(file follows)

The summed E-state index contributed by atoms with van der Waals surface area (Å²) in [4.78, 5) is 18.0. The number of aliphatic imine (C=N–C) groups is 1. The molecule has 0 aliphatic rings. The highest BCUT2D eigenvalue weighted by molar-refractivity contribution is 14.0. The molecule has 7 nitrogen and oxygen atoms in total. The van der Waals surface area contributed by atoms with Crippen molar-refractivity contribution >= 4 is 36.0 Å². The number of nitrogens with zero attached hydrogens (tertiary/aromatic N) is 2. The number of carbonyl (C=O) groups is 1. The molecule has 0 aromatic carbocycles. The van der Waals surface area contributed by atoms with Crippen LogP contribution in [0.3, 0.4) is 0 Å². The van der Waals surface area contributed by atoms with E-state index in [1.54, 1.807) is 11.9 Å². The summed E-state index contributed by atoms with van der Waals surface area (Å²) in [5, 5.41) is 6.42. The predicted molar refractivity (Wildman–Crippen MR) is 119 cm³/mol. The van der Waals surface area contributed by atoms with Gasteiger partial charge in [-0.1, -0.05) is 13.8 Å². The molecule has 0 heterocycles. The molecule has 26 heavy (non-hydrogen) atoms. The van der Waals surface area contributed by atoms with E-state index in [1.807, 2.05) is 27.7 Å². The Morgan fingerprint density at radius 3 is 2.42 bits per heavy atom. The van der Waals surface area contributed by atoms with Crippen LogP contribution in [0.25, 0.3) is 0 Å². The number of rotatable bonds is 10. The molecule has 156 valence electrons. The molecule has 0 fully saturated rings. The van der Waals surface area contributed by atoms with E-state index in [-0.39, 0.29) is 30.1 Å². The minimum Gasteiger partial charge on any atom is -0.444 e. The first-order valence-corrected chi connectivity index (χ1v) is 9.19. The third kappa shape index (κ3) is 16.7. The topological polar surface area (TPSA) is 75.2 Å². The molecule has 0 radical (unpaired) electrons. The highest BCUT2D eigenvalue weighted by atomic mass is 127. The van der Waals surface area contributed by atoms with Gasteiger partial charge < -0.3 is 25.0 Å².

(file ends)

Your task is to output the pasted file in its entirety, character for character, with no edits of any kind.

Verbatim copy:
The summed E-state index contributed by atoms with van der Waals surface area (Å²) in [4.78, 5) is 18.0. The number of aliphatic imine (C=N–C) groups is 1. The molecule has 0 aliphatic rings. The highest BCUT2D eigenvalue weighted by molar-refractivity contribution is 14.0. The molecule has 7 nitrogen and oxygen atoms in total. The van der Waals surface area contributed by atoms with Crippen molar-refractivity contribution >= 4 is 36.0 Å². The number of nitrogens with zero attached hydrogens (tertiary/aromatic N) is 2. The number of carbonyl (C=O) groups is 1. The molecule has 0 aromatic carbocycles. The van der Waals surface area contributed by atoms with Crippen LogP contribution in [0.3, 0.4) is 0 Å². The van der Waals surface area contributed by atoms with E-state index in [1.54, 1.807) is 11.9 Å². The summed E-state index contributed by atoms with van der Waals surface area (Å²) in [5, 5.41) is 6.42. The predicted molar refractivity (Wildman–Crippen MR) is 119 cm³/mol. The van der Waals surface area contributed by atoms with Gasteiger partial charge in [-0.1, -0.05) is 13.8 Å². The molecule has 0 heterocycles. The molecule has 26 heavy (non-hydrogen) atoms. The van der Waals surface area contributed by atoms with E-state index in [1.807, 2.05) is 27.7 Å². The Morgan fingerprint density at radius 3 is 2.42 bits per heavy atom. The van der Waals surface area contributed by atoms with Crippen LogP contribution in [0.25, 0.3) is 0 Å². The number of rotatable bonds is 10. The molecule has 156 valence electrons. The molecule has 0 fully saturated rings. The van der Waals surface area contributed by atoms with E-state index in [-0.39, 0.29) is 30.1 Å². The minimum Gasteiger partial charge on any atom is -0.444 e. The first-order valence-corrected chi connectivity index (χ1v) is 9.19. The third kappa shape index (κ3) is 16.7. The topological polar surface area (TPSA) is 75.2 Å². The molecule has 0 radical (unpaired) electrons. The highest BCUT2D eigenvalue weighted by atomic mass is 127. The van der Waals surface area contributed by atoms with Gasteiger partial charge < -0.3 is 25.0 Å².